How the U.S. Will Beat Canada, and Vice Versa

I have mixed feelings on the eve of the United States’ opening match of the 2011 Gold Cup.  Everything that I was afraid of happening in the Spain match (except injuries) happened, and now Bob Bradley’s team has U.S. fans nervous and somewhat pessimistic the day before they face the 76th ranked country in the world, according to FIFA and Coca-Cola.  Mexico rolled in their first match behind a Chicharito hat trick, we have an idea but not a firm one of who Bob Bradley will bring out onto the field tonight, and even the USSF president has lost the confidence of some American fans.

Can a win over Canada calm these concerns? Not entirely, but the Yanks need a win tonight in order to begin the process of reasserting confidence in themselves.  Anything less than three points and angst will reach fever pitch.

Bob Bradley will go with a more veteran lineup tonight and send many of the first-half starters from Saturday’s friendly to the bench.  Howard will certainly be in goal, and I expect to see Bornstein and Cherundolo as the full backs.  The center backs will be a combination of Goodson, Bocanegra, and Gooch (with the captain moved to the left if Gooch starts) but even the back line is up in the air.  The midfield will have Donovan and Dempsey on the wings with Michael Bradley in the middle.  Joining him should be Maurice Edu or Jermaine Jones, with the latter the favorite to do so.  Up top we could see Agudelo and Altidore, but maybe Bradley will put an in-form Wondolowski up there to try and create some early scoring opportunities.  The fact that the starting lineup is so up in the air is concerning, but at least the U.S. has options.

For Canada, the lineup seems set except Julian de Guzman could miss tonight’s match.  The Canucks lined up in a 4-5-1 formation against Ecuador in their last friendly and the expectation is they will do the same tonight.  Lars Hirschfeld will start in goal but with DC United’s Dejan Jakovic out with injury, the back line of Marcel De Jong, Houston’s Andre Hainault, Kevin McKenna and a backup defender could be vulnerable.  Dwayne De Rosario, Atiba Hutchinson, and Terry Dunfield will play in the midfield with Josh Simpson and RSL’s Will Johnson on the wings.  Up top was Norwich City’s rising star Simeon Jackson in the most recent friendly but don’t be surprised if the Montreal Impact’s Ali Gerba gets the call to start.

The United States is the favorite to win this match, but I expect this to be a close, well contested match.  Here is how both team’s can escape with a full three points:

How the United States will win

Score the first goal: The Yanks have an annoying tendency to let the opposition score first and thus play from behind in many recent matches, including all four games of the World Cup.  Canada scoring first would not only continue this trend, but skyrocket the pressure on a team already feeling a bit of pressure.  If the U.S. scores first, it can dictate pace and relieve at least of little of the pressure its very uptight fans will feel.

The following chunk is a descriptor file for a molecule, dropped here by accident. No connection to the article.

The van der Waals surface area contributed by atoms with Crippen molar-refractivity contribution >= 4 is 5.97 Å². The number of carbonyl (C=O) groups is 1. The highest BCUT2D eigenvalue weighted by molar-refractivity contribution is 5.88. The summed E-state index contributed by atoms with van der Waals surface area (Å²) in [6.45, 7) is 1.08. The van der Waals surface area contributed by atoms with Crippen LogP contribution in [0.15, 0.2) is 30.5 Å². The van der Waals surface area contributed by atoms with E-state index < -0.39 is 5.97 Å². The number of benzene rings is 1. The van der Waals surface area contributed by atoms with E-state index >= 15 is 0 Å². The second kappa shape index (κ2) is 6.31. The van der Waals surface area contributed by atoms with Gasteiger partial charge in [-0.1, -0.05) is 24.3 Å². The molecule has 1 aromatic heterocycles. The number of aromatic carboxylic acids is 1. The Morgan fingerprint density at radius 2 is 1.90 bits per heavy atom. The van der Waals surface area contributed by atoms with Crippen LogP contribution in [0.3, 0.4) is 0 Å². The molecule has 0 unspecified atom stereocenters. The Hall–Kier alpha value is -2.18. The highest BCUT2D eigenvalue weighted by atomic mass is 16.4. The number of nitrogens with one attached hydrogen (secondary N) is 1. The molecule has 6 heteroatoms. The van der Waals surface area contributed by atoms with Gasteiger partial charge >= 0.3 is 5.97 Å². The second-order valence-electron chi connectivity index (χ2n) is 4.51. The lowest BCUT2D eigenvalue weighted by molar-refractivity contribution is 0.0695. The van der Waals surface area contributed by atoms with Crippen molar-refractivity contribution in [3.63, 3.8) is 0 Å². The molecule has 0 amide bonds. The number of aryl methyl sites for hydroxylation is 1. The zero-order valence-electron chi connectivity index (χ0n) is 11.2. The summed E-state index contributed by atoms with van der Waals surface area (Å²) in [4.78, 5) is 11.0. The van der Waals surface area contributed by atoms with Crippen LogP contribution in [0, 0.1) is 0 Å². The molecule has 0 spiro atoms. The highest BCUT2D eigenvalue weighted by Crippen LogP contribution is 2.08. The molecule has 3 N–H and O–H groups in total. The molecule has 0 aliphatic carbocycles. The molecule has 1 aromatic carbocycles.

Deny DeRo space: The New York star is the link between the midfield and the lone striker, plus as everyone knows he can score a little, so containing him will be a key to the match.  This is especially the case if De Guzman is not playing.  Whether Michael Bradley is tasked with denying him space in the midfield or one of the U.S. center backs is man marking him, it is imperative the United States not allow him the chance to make plays.  If the U.S. can contain DeRo, Canada will have a harder time scoring.

Play good wide defense: While the focus of the fans’ attention will be on the big names in the Canadian middle, it is the wings where Canada will create some chances.  MLS fans are familiar with Will Johnson’s skill but Simpson is also a threat on the outside.  The Bocanegra/Bornstein/Cherundolo pairing will have to account for these wings in the 4-5-1 to allow Donovan and Dempsey more freedom to play forward.

Exploit the center backs: While DCU fans can explain the perplexing player that is Dejan Jakovic, he is undoubtedly a critical loss to the Canucks.  Their back line has talent, but lacks experience.  Besides McKenna, the Canadian defenders on the roster have four international caps among five players.  The U.S. should certainly take advantage of this.

How Canada can win

Clog the midfield: As Spain showed, the United States struggles when its midfielders cannot get the ball to the forwards.  This is especially true when the forwards are having a hard time creating their own shots.  While Canada is not Spain and cannot use precision passing to dominate possession, it can muddle the midfield and prevent Bradley/Edu/Jones from getting the ball wide to the wings or forward.

Score first, or hold the U.S. scoreless for a half: Both of these outcomes would play into Canada’s hands.  The U.S. team is feeling enormous pressure to escape with a win (maybe even a convincing win).  If Canada scores first or keep the game scoreless as long as possible, the pressure will grow that much more on the Yanks.  This team will make mistakes, and Canada needs to be in the position to exploit those mistakes.

Pick the right lone striker: As I stated before, there is a rumor that Ali Gerber could get the nod over Simeon Jackson, which would be surprising considering how good Jackson is playing.  Stephan Hart needs to ignore the sexy pick and decide which of his two forwards is the best for the lone striker position.  As the U.S. has seen, this is not an easy choice nor can it be a popular one; but there is little room for error for Canada and they need the best players for their formation, not the most popular players.

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